When adversity strikes, branding gives you resilience
This guest post is by Ryan Currie. Ryan is a product manager at BizShark.com with 5 years experience in online marketing and product development. He is on the cutting edge of developments in emerging technologies and open source projects.
IN BUSINESS, branding is crucially important. If your business doesn’t have a brand, then you may as well be invisible.
Creating a brand is akin to designing a personality. Multi-national corporations can have a brand, as can a sole proprietor. The best thing about branding isn’t the notoriety, the creativity, or even the customers you gain from crafting a really terrific brand. In actuality, the best thing about a brand is the resilience it provides.
Adversity hits every company and every professional at some point. Just think of Apple’s struggle for survival in the 1990s. The question isn’t whether you’re going to face adversity or even when it’s going to occur. The real question is what you’re going to do when adversity strikes.
Consider the case of Kentucky Fried Chicken. A smash hit throughout the 70s and 80s, selling chicken literally by the bucketful. But when public attitudes shifted around 2000, Kentucky Fried started a rebranding process and is now known simply as “KFC”.
What’s interesting about the KFC case isn’t just the name change, but the evolution of the brand over the course of the last decade or so. When healthier attitudes struck, KFC did what most brands would do and tried to adapt. They initially offered grilled chicken breasts and an increased number of vegetable sides, pandering to a diet-savvy audience. Their efforts bombed.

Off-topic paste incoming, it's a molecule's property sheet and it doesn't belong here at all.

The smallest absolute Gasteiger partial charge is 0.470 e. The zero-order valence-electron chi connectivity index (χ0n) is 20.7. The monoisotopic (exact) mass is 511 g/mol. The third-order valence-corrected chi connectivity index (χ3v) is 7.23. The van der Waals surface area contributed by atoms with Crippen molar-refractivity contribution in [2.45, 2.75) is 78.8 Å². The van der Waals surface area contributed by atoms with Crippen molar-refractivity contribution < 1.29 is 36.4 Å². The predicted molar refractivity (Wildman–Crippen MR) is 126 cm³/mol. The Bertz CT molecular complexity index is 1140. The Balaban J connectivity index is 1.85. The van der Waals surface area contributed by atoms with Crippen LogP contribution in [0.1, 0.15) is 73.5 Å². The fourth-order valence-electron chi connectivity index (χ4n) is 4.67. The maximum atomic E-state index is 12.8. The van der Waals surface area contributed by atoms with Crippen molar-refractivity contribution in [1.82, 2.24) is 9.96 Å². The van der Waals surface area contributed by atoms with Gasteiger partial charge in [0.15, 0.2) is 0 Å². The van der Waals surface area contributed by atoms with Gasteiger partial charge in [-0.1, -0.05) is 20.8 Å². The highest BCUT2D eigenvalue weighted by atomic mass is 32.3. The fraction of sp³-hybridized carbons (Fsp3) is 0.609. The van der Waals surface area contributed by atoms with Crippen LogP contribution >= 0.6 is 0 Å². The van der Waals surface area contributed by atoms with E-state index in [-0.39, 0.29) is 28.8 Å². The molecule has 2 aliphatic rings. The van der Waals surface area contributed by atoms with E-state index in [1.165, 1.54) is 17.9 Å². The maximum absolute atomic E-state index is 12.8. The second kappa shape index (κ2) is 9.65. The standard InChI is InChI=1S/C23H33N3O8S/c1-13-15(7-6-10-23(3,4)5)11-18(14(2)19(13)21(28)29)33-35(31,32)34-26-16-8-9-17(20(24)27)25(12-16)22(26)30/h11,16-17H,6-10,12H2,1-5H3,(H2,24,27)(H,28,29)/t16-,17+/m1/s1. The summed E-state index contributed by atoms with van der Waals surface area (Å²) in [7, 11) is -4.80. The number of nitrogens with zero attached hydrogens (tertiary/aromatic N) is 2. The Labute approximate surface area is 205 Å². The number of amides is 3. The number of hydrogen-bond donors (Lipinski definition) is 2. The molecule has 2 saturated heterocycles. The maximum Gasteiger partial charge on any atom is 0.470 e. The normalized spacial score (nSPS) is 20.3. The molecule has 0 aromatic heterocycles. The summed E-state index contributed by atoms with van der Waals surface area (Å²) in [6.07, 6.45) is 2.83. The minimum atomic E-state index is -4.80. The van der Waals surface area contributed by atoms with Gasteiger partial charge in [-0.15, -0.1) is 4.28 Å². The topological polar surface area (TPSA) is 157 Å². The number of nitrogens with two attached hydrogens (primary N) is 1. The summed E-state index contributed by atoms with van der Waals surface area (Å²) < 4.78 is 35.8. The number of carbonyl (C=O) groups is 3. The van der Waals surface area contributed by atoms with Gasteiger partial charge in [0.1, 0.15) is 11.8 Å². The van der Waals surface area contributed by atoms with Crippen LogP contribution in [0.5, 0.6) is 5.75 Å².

KFC then decided to embrace their identity and become one of the only brands on the market to offer the opposite of health – enter the KFC Double Down, a fried chicken, cheese, and bacon monstrosity of a sandwich.
KFC is hardly the only company to take adversity by the horns and figure out a way to adjust its position in the market. Other companies have done so including Apple, J.C. Penny, Lego, and even Microsoft.
Every brand is malleable – that’s important to remember – but in adjusting a brand’s position it may not always be wise to pander to the newest customer trends. Brands that look outside the box (read: 20 Piece Bucket) and find intelligent ways to evolve their unique brand position tend to be more successful.
Adversity comes to all of us. Whether you’re a business owner, a job seeker, or an entrepreneur, branding should be at the forefront of your marketing efforts. Don’t be afraid of challenges to your brand…embrace them! You may find yourself a niche you never dreamed of, and that can make all the difference.